• 3.5.6 Global Effects and Multipass Support
    • Chapter 4 Advanced Scene Graph Topics
      • 4.1 Level of Detail
        • 4.1.1 Billboards
        • 4.1.2 Display of Particles
        • 4.1.3 Discrete Level of Detail
        • 4.1.4 Continuous Level of Detail
        • 4.1.5 Infinite Level of Detail
      • 4.2 Sorting
        • 4.2.1 Binary Space Partitioning Trees
        • 4.2.2 Portals
        • 4.2.3 Sorting Children of a Node
        • 4.2.4 Deferred Drawing
      • 4.3 Curves and Surfaces
        • 4.3.1 Parametric Curves
        • 4.3.2 Parametric Surfaces
        • 4.3.3 Curve Tessellation by Subdivision
        • 4.3.4 Surface Tessellation by Subdivision
      • 4.4 Terrain
        • 4.4.1 Data Representations
        • 4.4.2 Level of Detail
        • 4.4.3 Terrain Pages and Memory Management
      • 4.5 Controllers and Animation
        • 4.5.1 Keyframe Animation
        • 4.5.2 Morphing
        • 4.5.3 Points and Particles
        • 4.5.4 Skin and Bones
        • 4.5.5 Inverse Kinematics
    • Chapter 5 Advanced Rendering Topics
      • 5.1 Special Effects Using the Fixed-Function Pipeline
        • 5.1.1 Vertex Coloring
        • 5.1.2 Single Textures
        • 5.1.3 Dark Maps
        • 5.1.4 Light Maps
        • 5.1.5 Gloss Maps
        • 5.1.6 Bump Maps
        • 5.1.7 Environment Maps
        • 5.1.8 Projected Textures
        • 5.1.9 Planar Shadows
        • 5.1.10 Planar Reflection
      • 5.2 Special Effects Using Vertex and Pixel Shaders
        • 5.2.1 Scene Graph Support
        • 5.2.2 Renderer Support
        • 5.2.3 Automatic Source Code Generation
    • Chapter 6 Collision Detection
      • 6.1 Distance-Based Methods
        • 6.1.1 A Plan of Attack
        • 6.1.2 Root Finding Using Newton's Method
        • 6.1.3 Root Finding Using Bisection
        • 6.1.4 Hybrid Root Finding
        • 6.1.5 An Abstract Interface for Distance Calculations
      • 6.2 Intersection-Based Methods
        • 6.2.1 An Abstract Interface for Intersection Queries
      • 6.3 Line-Object Intersection
        • 6.3.1 Intersections between Linear Components and Triangles
        • 6.3.2 Intersections between Linear Components and Bounding Volumes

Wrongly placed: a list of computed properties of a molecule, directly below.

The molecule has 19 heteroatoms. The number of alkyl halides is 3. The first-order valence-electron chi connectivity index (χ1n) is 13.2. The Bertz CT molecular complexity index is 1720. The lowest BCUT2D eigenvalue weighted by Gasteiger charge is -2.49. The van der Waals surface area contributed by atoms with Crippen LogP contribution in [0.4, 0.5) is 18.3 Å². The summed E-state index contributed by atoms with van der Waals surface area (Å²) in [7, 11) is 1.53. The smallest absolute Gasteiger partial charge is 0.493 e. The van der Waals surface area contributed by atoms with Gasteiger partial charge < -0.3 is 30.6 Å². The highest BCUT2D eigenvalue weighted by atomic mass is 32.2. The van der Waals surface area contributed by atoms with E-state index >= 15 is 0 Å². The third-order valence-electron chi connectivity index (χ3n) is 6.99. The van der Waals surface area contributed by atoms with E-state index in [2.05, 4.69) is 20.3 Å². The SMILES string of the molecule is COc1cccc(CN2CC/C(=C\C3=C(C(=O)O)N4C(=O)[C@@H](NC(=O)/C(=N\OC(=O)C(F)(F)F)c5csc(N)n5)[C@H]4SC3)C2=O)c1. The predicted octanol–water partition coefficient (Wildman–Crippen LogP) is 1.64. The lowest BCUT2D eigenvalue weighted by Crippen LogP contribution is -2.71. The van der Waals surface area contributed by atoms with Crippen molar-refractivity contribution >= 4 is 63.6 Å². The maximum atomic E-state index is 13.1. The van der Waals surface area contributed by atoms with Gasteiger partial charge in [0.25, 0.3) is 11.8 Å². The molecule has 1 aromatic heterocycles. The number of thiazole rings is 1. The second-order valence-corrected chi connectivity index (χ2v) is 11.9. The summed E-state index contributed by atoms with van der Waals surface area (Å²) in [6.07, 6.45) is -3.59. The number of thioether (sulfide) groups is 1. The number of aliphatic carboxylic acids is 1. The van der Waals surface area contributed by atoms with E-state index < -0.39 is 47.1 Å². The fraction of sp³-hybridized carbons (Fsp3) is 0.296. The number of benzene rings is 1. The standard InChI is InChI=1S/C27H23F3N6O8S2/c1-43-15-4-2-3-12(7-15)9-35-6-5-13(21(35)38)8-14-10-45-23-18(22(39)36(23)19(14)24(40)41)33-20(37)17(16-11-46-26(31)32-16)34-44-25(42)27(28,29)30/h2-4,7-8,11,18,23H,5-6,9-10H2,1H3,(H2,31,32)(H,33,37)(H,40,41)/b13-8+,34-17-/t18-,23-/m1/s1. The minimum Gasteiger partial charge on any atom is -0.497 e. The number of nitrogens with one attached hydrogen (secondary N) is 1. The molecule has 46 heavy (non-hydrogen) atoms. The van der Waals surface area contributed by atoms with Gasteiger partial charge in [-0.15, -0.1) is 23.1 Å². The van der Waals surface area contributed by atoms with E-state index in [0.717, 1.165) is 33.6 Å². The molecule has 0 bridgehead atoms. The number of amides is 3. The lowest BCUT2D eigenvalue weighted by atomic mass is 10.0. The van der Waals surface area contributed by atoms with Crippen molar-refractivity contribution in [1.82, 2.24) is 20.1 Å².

• 6.3.3 Picking
        • 6.3.4 Staying on Top of Things
        • 6.3.5 Staying Out of Things
      • 6.4 Object-Object Intersection
        • 6.4.1 Collision Groups
        • 6.4.2 Hierarchical Collision Detection
        • 6.4.3 Spatial and Temporal Coherence
    • Chapter 7 Physics
      • 7.1 Numerical Methods for Solving Differential Equations
        • 7.1.1 Euler's Method
        • 7.1.2 Midpoint Method
        • 7.1.3 Runge-Kutta Fourth-Order Method
        • 7.1.4 Implicit Equations and Methods
      • 7.2 Particle Physics
      • 7.3 Mass-Spring Systems
        • 7.3.1 Curve Masses
        • 7.3.2 Surface Masses
        • 7.3.3 Volume Masses
        • 7.3.4 Arbitrary Configurations
      • 7.4 Deformable Bodies
      • 7.5 Rigid Bodies
        • 7.5.1 The Rigid Body Class
        • 7.5.2 Computing the Inertia Tensor
    • Chapter 8 Applications
      • 8.1 Abstraction of the Application
        • 8.1.1 Processing Command Line Parameters
        • 8.1.2 The Application Class
        • 8.1.3 The ConsoleApplication Class
        • 8.1.4 TheWindowApplication Class
        • 8.1.5 TheWindowApplication3 Class
      • 8.2 Sample Applications
        • 8.2.1 BillboardNode Sample
        • 8.2.2 BspNode Sample
        • 8.2.3 CachedArray Sample
        • 8.2.4 Castle Sample
        • 8.2.5 ClodMesh Sample
        • 8.2.6 Collision Sample
        • 8.2.7 InverseKinematics Sample
        • 8.2.8 Portals Sample
        • 8.2.9 ScreenPolygon Sample
        • 8.2.10 SkinnedBiped Sample
        • 8.2.11 SortFaces Sample
        • 8.2.12 Terrain Sample
      • 8.3 Sample Tools
        • 8.3.1 3dsToWmof Importer
        • 8.3.2 Maya Exporter
        • 8.3.3 BmpToWmif Converter
        • 8.3.4 WmifToBmp Converter
        • 8.3.5 ScenePrinter Tool
        • 8.3.6 SceneTree Tool
        • 8.3.7 SceneViewer Tool
    • Appendix A Coding Conventions
      • A.1 File Naming and Organization
      • A.2 Comment Preamble and Separators
      • A.3 White Space
        • A.3.1 Indentation
        • A.3.2 Blank Lines
        • A.3.3 Function Declarators
        • A.3.4 Constructor Initializers
        • A.3.5 Function Calls
        • A.3.6 Conditionals
      • A.4 Braces
      • A.5 Pointer Types
      • A.6 Identifier Names
        • A.6.1 Variables
        • A.6.2 Classes and Functions
        • A.6.3 Enumerations
      • A.7 C++ Exceptions
      • A.8 Header File Organization
        • A.8.1 Include Guards and Nested Header Files
        • A.8.2 Minimizing Compilation Time
    • Bibliography
    • Index
    • About the CD-ROM